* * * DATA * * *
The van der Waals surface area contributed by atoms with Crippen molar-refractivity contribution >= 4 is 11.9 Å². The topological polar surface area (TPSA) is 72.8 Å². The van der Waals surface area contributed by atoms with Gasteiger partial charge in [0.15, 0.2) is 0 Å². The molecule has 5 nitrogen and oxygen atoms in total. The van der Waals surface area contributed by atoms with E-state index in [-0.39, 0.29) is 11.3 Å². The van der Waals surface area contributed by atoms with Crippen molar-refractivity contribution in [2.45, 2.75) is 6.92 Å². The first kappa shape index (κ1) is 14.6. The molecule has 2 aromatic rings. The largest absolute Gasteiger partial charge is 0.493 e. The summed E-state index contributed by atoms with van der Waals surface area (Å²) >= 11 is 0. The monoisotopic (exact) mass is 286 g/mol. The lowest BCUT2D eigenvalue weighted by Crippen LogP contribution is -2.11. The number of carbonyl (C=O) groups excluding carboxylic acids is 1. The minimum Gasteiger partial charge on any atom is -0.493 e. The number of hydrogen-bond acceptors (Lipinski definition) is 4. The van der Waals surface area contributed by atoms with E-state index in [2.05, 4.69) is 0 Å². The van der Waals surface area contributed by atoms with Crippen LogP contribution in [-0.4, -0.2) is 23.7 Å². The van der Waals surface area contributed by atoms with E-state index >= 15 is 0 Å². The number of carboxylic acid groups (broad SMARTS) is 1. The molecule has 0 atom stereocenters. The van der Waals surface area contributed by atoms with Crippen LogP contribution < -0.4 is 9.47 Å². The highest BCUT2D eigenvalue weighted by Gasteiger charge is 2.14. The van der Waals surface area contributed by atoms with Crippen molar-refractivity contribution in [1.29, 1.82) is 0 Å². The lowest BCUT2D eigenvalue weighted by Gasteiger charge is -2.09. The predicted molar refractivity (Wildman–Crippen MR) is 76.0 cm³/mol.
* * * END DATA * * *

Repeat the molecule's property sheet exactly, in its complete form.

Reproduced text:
The van der Waals surface area contributed by atoms with Crippen molar-refractivity contribution >= 4 is 11.9 Å². The topological polar surface area (TPSA) is 72.8 Å². The van der Waals surface area contributed by atoms with Gasteiger partial charge in [0.15, 0.2) is 0 Å². The molecule has 5 nitrogen and oxygen atoms in total. The van der Waals surface area contributed by atoms with E-state index in [-0.39, 0.29) is 11.3 Å². The van der Waals surface area contributed by atoms with Crippen molar-refractivity contribution in [2.45, 2.75) is 6.92 Å². The first kappa shape index (κ1) is 14.6. The molecule has 2 aromatic rings. The largest absolute Gasteiger partial charge is 0.493 e. The summed E-state index contributed by atoms with van der Waals surface area (Å²) >= 11 is 0. The monoisotopic (exact) mass is 286 g/mol. The lowest BCUT2D eigenvalue weighted by Crippen LogP contribution is -2.11. The number of carbonyl (C=O) groups excluding carboxylic acids is 1. The minimum Gasteiger partial charge on any atom is -0.493 e. The number of hydrogen-bond acceptors (Lipinski definition) is 4. The van der Waals surface area contributed by atoms with E-state index in [2.05, 4.69) is 0 Å². The van der Waals surface area contributed by atoms with Crippen LogP contribution in [-0.4, -0.2) is 23.7 Å². The van der Waals surface area contributed by atoms with E-state index >= 15 is 0 Å². The number of carboxylic acid groups (broad SMARTS) is 1. The molecule has 0 atom stereocenters. The van der Waals surface area contributed by atoms with Crippen LogP contribution < -0.4 is 9.47 Å². The highest BCUT2D eigenvalue weighted by Gasteiger charge is 2.14. The van der Waals surface area contributed by atoms with Crippen molar-refractivity contribution in [1.29, 1.82) is 0 Å². The lowest BCUT2D eigenvalue weighted by Gasteiger charge is -2.09. The predicted molar refractivity (Wildman–Crippen MR) is 76.0 cm³/mol.